Recently WotC rereleased the Dark Sun setting for 4E. This article is part of a series that examines a release from 2E Dark Sun and sees how and if it can be integrated with the new 4E version of the world setting.
The sourcebook we’re looking at today is one of the DSM series of adventures. These consisted of 4 adventure book sets including Black Flames (DSM1, 1993), Merchant House of Amketch (DSM2, 1993), Marauders of Nibenay (DSM3, 1993) and Black Spine (1994). They came in a variety of formats. As I will comment more on later, while the adventures are billed as being part of a series, there is little to nothing to tie them together.
I’ll mention here at the beginning that these adventures were written for the 2E system. Therefore the stats included in the modules are of no value beyond the level of an NPC for comparison’s sake. This article is more about how difficult it would be to adapt the module to the 4E rules and if there is anything radically divergent from the 4E setting.
It consists of the “standard” 2 spiral set-up; Dungeon Master Book and Player’s Book. Again some of the artwork in the Player’s Book is in color. Also, this time, there is a lot more exposition in the Player’s Book that is meant to be read by the players when they get to certain sections; this allows for more detail to be added to some of the encounters. The DM Book focuses more on information the DM needs and less on what is presented to the players; there is more of that in the Player’s Book than the previous adventure.
The players are tasked with uncovering the breeding ground of a dangerous beetle that inhibits the use of psionics in individuals and destroying it.
The adventure starts in Balic with the Veiled Alliance asking them to uncover who is doing trade in a beetle that causes psionic ability to be inhibited and then put an end to the source of the beetles. I’m not sure why it’s the Veiled Alliance doing the hiring, but the adventure does allow for a couple of other options for who might be the contact person. The adventure points to a caravan belonging to House Amketch as having a load of beetles aboard. The players are to sign on, most likely as guards, and see if they can track down the source of the beetles.
This is where the adventure starts to shine. It does an excellent job of detailing the caravan, its personnel and the duties involved. Slow moving caravans moving through the Athasan desert is iconic for the Dark Sun setting and this adventure highlights this facet of the setting.
Part Two focuses on the caravan and includes many things for the party to interact with, including an attack on the caravan. The Part ends with the players being betrayed by the caravan master and the PCs either captured as slaves (the more likely option) or on the run in the wilderness. They, however, do have some more information about the beetle trade.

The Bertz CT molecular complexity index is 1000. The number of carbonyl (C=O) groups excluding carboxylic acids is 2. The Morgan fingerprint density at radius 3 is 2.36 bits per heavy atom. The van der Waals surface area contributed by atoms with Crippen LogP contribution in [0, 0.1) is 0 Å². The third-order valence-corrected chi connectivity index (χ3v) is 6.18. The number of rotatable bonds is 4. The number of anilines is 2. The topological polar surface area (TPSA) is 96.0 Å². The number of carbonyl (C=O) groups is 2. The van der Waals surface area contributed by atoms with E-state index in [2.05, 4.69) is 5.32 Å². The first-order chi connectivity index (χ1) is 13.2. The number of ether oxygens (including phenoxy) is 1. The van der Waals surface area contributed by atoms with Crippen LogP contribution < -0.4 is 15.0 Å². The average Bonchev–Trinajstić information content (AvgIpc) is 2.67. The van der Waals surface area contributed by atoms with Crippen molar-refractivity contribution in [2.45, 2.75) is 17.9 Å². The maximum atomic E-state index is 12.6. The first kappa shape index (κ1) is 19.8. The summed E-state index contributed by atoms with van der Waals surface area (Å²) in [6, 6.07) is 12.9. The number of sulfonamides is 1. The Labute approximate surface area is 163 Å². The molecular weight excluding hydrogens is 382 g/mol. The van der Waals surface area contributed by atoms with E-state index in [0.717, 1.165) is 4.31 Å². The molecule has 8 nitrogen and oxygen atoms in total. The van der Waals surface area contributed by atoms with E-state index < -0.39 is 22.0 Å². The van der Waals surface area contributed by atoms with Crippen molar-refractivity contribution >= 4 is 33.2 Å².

Following closely on the heels of Part Two, this section attempts to cover all the bases for the possible player actions from the previous Part. It details what happens to the players who may have been captured. It details how the non-captured characters can either help their captured counterparts or gain more information about the beetle trade. In the end the adventure does an excellent job of tying together all the possible tangents and gets the players back on track, no matter which course they chose to take. The Part ends with the players heading back to Balic to with information on how to gather more information.
This part covers a wide range of territory and concludes the adventure, but not after sending the characters all over the place. Following any number of leads the players infiltrate the beetle trade headquarters in Balic and learn that the next step is a clearing house at a merchant House Fort in the wilderness. After some travails in Balic and on the way, the players reach the House Fort, whereupon they learn the secret to the beetle trade lies within the ruins of Kalidnay. It is there that the party finishes out the adventure by destroying the source of the beetle’s powers.
This adventure does an excellent job with some of the Dark Sun tropes, specifically the merchant house and merchant caravan as it slowly makes its way across the blazing desert. As a whole the adventure is a very good one as it includes intrigue, combat, and an epic crisis. The adventure also allows for a lot of leeway as to player actions; there is very little railroading and the adventure does an excellent job of preparing a GM for the variable choices players may make.
Overall the adventure fits very nicely into a 4E setting campaign; nothing that is mentioned contradicts the 4E setting material. It serves to highlight a lot of the setting flavor of Dark Sun without messing with the setting. As already mentioned in the Black Flames article, encounter stats will have to be included by the GM converting the adventure…a lot of them. The adventure presents a lot of encounter information. There are rooms with nothing but a monster or NPC in it. There is also plenty of room for skill challenges to be added into the adventure.